Topical at the moment is the use of hydrogen as the fuel of the future. Toyota has launched its second-generation hydrogen car, the Mirai. Prime Minister Scott Morrison is putting a political spin on Australia having a Hydrogen Valley.
Twiggy Forrest is in the news every second day announcing a breakthrough for the production of hydrogen, or the next purchase of an ammonia plant for Fortescue Future Industries. The Weekend Australian contained an article about hydrogen and FFI. All the above was enough to pique my interest and subsequently investigate whether hydrogen was a viable alternative to fossil fuels or lithium batteries, and whether WA’s tenure legislation is ready for the Hydrogen Valley.
Nearly all hydrogen used is for refining petroleum, treating metals, producing fertilizer and processing foods; however, there will be an expanding market for green hydrogen.
Japan currently imports fossil fuels for 94% of primary energy supply and they want to cut emissions by 26% by 2030 and 80% by 2050. South Korea is in the same boat, they import 81% of energy as fossil fuels.
Hydrogen is produced by several different methods. Currently, 96% of hydrogen is made with fossil fuels; this produces 830 million tonnes of CO2 a year, the equivalent of the entire production of CO2 by Britain and Indonesia combined.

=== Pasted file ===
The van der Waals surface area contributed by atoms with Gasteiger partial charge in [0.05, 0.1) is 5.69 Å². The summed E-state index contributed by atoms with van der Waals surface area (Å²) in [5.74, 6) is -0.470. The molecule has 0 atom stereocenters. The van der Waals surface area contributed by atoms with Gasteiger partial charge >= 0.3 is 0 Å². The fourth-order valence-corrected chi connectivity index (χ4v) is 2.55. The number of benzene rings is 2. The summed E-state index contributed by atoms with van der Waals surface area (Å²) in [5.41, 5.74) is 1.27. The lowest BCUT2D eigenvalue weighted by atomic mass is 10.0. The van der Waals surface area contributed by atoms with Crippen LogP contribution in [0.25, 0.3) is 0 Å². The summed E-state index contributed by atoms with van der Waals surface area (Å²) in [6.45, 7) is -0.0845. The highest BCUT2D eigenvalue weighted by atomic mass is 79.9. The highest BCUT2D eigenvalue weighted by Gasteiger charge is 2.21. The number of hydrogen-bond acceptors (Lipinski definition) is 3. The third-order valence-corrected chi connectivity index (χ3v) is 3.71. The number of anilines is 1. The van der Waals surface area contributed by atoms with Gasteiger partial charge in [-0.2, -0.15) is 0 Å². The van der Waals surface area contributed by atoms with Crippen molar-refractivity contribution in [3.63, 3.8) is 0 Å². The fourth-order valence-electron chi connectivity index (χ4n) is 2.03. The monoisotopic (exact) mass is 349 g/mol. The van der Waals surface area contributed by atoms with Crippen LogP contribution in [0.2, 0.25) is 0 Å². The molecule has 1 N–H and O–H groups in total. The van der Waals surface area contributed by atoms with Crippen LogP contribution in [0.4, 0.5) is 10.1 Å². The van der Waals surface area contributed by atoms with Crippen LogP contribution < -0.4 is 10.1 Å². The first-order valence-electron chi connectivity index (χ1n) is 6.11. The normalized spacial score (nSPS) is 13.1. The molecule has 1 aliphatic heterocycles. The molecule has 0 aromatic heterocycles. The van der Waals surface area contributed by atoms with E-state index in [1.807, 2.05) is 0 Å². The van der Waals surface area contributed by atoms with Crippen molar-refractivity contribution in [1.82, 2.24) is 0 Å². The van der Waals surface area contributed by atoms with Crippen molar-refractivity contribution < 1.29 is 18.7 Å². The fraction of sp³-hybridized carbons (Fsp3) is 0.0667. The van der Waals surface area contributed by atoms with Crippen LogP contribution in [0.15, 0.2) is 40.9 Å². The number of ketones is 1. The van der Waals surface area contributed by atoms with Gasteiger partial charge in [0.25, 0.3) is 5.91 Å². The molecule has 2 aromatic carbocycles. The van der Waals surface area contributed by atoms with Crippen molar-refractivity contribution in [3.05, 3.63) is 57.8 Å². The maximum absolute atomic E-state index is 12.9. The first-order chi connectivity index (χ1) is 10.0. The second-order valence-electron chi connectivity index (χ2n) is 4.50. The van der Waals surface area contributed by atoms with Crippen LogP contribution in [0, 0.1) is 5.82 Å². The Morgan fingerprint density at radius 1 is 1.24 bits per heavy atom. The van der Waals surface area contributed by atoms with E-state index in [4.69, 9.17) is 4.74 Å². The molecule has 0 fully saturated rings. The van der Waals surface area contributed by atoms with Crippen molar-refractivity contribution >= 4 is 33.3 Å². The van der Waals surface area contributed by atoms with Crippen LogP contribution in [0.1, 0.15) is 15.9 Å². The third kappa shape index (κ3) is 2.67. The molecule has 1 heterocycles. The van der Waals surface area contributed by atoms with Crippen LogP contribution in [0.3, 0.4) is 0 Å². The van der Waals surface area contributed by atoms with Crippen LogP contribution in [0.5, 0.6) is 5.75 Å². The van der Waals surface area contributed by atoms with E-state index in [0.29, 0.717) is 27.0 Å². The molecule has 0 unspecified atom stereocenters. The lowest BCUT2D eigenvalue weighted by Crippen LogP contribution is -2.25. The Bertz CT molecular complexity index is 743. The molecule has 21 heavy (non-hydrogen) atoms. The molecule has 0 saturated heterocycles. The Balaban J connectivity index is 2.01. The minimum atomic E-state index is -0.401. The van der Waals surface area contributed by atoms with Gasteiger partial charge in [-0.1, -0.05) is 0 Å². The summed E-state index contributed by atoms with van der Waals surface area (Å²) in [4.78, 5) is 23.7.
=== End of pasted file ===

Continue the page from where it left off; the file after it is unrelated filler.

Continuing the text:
50% of hydrogen is produced by steam reforming of natural gas to temperatures in excess of 1000 degrees Celsius, this is known as “grey hydrogen”. Another 46% is produced by coal or oil.
Only 4% of hydrogen is produced by electrolysis splitting the water atom into hydrogen and oxygen (Refer to this video that explains it in plain English), this use of renewal energy is commonly referred to as “green hydrogen”.
The production of hydrogen is only between 60% to 80% efficient, this depends on what sources you read. A recent announcement in March 2022 by the University of Wollongong and ARC Centre of Excellence for Electromaterial Science stated they have developed new electrolyser technology that is 98% efficient.